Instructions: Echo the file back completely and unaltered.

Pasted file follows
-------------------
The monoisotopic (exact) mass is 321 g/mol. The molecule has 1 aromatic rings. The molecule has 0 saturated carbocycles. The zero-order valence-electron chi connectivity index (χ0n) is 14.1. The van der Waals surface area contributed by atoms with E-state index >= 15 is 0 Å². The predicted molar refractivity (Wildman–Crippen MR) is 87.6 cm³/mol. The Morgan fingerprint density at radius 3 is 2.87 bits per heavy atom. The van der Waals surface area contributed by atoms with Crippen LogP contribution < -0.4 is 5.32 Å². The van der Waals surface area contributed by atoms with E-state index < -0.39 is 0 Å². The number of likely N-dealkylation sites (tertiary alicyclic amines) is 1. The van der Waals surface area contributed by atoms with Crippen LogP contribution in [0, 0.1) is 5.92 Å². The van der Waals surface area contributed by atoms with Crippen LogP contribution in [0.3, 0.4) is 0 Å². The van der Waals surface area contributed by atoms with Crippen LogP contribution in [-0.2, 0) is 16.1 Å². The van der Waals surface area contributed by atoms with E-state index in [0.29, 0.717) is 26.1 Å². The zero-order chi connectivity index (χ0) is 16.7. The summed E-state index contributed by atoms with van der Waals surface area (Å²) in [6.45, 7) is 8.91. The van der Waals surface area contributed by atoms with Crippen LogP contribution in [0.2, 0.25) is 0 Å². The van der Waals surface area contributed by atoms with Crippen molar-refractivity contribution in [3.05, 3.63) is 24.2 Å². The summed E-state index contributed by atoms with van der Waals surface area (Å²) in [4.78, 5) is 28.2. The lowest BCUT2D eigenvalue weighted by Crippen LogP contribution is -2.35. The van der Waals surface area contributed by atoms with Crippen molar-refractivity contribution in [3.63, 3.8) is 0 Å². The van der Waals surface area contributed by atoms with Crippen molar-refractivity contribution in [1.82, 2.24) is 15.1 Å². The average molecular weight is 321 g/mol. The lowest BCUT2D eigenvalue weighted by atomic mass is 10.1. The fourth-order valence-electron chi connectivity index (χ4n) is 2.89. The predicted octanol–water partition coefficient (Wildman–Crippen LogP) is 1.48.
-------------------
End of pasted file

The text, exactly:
The monoisotopic (exact) mass is 321 g/mol. The molecule has 1 aromatic rings. The molecule has 0 saturated carbocycles. The zero-order valence-electron chi connectivity index (χ0n) is 14.1. The van der Waals surface area contributed by atoms with E-state index >= 15 is 0 Å². The predicted molar refractivity (Wildman–Crippen MR) is 87.6 cm³/mol. The Morgan fingerprint density at radius 3 is 2.87 bits per heavy atom. The van der Waals surface area contributed by atoms with Crippen LogP contribution < -0.4 is 5.32 Å². The van der Waals surface area contributed by atoms with E-state index < -0.39 is 0 Å². The number of likely N-dealkylation sites (tertiary alicyclic amines) is 1. The van der Waals surface area contributed by atoms with Crippen LogP contribution in [0, 0.1) is 5.92 Å². The van der Waals surface area contributed by atoms with Crippen LogP contribution in [0.3, 0.4) is 0 Å². The van der Waals surface area contributed by atoms with Crippen LogP contribution in [-0.2, 0) is 16.1 Å². The van der Waals surface area contributed by atoms with E-state index in [0.29, 0.717) is 26.1 Å². The zero-order chi connectivity index (χ0) is 16.7. The summed E-state index contributed by atoms with van der Waals surface area (Å²) in [6.45, 7) is 8.91. The van der Waals surface area contributed by atoms with Crippen LogP contribution in [0.2, 0.25) is 0 Å². The van der Waals surface area contributed by atoms with Crippen molar-refractivity contribution in [3.05, 3.63) is 24.2 Å². The summed E-state index contributed by atoms with van der Waals surface area (Å²) in [4.78, 5) is 28.2. The lowest BCUT2D eigenvalue weighted by Crippen LogP contribution is -2.35. The van der Waals surface area contributed by atoms with Crippen molar-refractivity contribution in [3.63, 3.8) is 0 Å². The van der Waals surface area contributed by atoms with Crippen molar-refractivity contribution in [1.82, 2.24) is 15.1 Å². The average molecular weight is 321 g/mol. The lowest BCUT2D eigenvalue weighted by atomic mass is 10.1. The fourth-order valence-electron chi connectivity index (χ4n) is 2.89. The predicted octanol–water partition coefficient (Wildman–Crippen LogP) is 1.48.